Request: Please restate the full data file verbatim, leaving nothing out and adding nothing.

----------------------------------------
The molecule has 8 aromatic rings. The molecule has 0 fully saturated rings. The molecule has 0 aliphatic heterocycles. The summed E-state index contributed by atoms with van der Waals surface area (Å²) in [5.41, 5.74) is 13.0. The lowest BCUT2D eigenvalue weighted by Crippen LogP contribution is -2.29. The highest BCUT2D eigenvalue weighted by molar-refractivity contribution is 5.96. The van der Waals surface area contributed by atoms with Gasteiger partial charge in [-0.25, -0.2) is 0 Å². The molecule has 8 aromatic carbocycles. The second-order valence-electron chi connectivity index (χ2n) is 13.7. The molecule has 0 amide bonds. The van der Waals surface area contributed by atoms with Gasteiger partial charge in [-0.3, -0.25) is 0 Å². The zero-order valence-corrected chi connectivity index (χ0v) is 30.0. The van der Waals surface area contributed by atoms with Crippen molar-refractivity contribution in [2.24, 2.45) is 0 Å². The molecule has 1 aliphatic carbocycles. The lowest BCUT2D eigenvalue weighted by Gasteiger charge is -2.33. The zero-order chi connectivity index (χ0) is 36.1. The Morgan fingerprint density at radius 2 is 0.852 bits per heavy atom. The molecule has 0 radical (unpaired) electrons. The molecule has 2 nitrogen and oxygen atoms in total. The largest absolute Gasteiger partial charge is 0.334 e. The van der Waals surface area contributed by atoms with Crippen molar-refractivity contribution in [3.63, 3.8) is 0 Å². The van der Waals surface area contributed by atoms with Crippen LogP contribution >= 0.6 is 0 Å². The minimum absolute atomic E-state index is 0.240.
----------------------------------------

The molecule has 8 aromatic rings. The molecule has 0 fully saturated rings. The molecule has 0 aliphatic heterocycles. The summed E-state index contributed by atoms with van der Waals surface area (Å²) in [5.41, 5.74) is 13.0. The lowest BCUT2D eigenvalue weighted by Crippen LogP contribution is -2.29. The highest BCUT2D eigenvalue weighted by molar-refractivity contribution is 5.96. The van der Waals surface area contributed by atoms with Gasteiger partial charge in [-0.25, -0.2) is 0 Å². The molecule has 8 aromatic carbocycles. The second-order valence-electron chi connectivity index (χ2n) is 13.7. The molecule has 0 amide bonds. The van der Waals surface area contributed by atoms with Gasteiger partial charge in [-0.3, -0.25) is 0 Å². The zero-order valence-corrected chi connectivity index (χ0v) is 30.0. The van der Waals surface area contributed by atoms with Crippen molar-refractivity contribution in [2.24, 2.45) is 0 Å². The molecule has 1 aliphatic carbocycles. The lowest BCUT2D eigenvalue weighted by Gasteiger charge is -2.33. The zero-order chi connectivity index (χ0) is 36.1. The Morgan fingerprint density at radius 2 is 0.852 bits per heavy atom. The molecule has 0 radical (unpaired) electrons. The molecule has 2 nitrogen and oxygen atoms in total. The largest absolute Gasteiger partial charge is 0.334 e. The van der Waals surface area contributed by atoms with Crippen molar-refractivity contribution in [3.63, 3.8) is 0 Å². The van der Waals surface area contributed by atoms with Crippen LogP contribution >= 0.6 is 0 Å². The minimum absolute atomic E-state index is 0.240.